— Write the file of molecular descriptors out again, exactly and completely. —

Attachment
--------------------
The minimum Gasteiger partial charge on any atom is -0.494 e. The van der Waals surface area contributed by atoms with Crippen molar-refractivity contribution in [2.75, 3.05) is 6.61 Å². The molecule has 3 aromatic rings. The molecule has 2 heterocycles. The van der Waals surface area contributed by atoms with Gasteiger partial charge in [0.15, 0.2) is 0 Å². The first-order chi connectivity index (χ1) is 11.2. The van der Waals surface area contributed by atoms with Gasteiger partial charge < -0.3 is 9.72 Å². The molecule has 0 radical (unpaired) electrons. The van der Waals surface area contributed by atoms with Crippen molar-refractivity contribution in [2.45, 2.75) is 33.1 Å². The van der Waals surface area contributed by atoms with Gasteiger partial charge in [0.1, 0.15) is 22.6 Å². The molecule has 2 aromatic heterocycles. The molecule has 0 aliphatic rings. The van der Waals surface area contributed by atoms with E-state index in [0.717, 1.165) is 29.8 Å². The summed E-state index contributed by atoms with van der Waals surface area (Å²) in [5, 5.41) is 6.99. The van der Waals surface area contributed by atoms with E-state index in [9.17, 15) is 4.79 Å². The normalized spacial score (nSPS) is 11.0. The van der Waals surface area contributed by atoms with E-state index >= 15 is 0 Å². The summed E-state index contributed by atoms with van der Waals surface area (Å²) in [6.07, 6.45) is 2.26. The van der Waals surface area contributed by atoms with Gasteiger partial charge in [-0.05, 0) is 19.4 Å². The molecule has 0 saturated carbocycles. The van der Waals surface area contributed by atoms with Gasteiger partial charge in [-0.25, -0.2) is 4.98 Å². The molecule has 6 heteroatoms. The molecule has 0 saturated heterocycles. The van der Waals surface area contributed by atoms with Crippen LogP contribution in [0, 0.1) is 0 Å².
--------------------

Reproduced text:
The minimum Gasteiger partial charge on any atom is -0.494 e. The van der Waals surface area contributed by atoms with Crippen molar-refractivity contribution in [2.75, 3.05) is 6.61 Å². The molecule has 3 aromatic rings. The molecule has 2 heterocycles. The van der Waals surface area contributed by atoms with Gasteiger partial charge in [0.15, 0.2) is 0 Å². The first-order chi connectivity index (χ1) is 11.2. The van der Waals surface area contributed by atoms with Gasteiger partial charge < -0.3 is 9.72 Å². The molecule has 0 radical (unpaired) electrons. The van der Waals surface area contributed by atoms with Crippen molar-refractivity contribution in [2.45, 2.75) is 33.1 Å². The van der Waals surface area contributed by atoms with Gasteiger partial charge in [0.1, 0.15) is 22.6 Å². The molecule has 2 aromatic heterocycles. The molecule has 0 aliphatic rings. The van der Waals surface area contributed by atoms with E-state index in [0.717, 1.165) is 29.8 Å². The summed E-state index contributed by atoms with van der Waals surface area (Å²) in [5, 5.41) is 6.99. The van der Waals surface area contributed by atoms with E-state index in [9.17, 15) is 4.79 Å². The normalized spacial score (nSPS) is 11.0. The van der Waals surface area contributed by atoms with E-state index >= 15 is 0 Å². The summed E-state index contributed by atoms with van der Waals surface area (Å²) in [6.07, 6.45) is 2.26. The van der Waals surface area contributed by atoms with Gasteiger partial charge in [-0.05, 0) is 19.4 Å². The molecule has 0 saturated carbocycles. The van der Waals surface area contributed by atoms with Gasteiger partial charge in [-0.25, -0.2) is 4.98 Å². The molecule has 6 heteroatoms. The molecule has 0 saturated heterocycles. The van der Waals surface area contributed by atoms with Crippen LogP contribution in [0, 0.1) is 0 Å².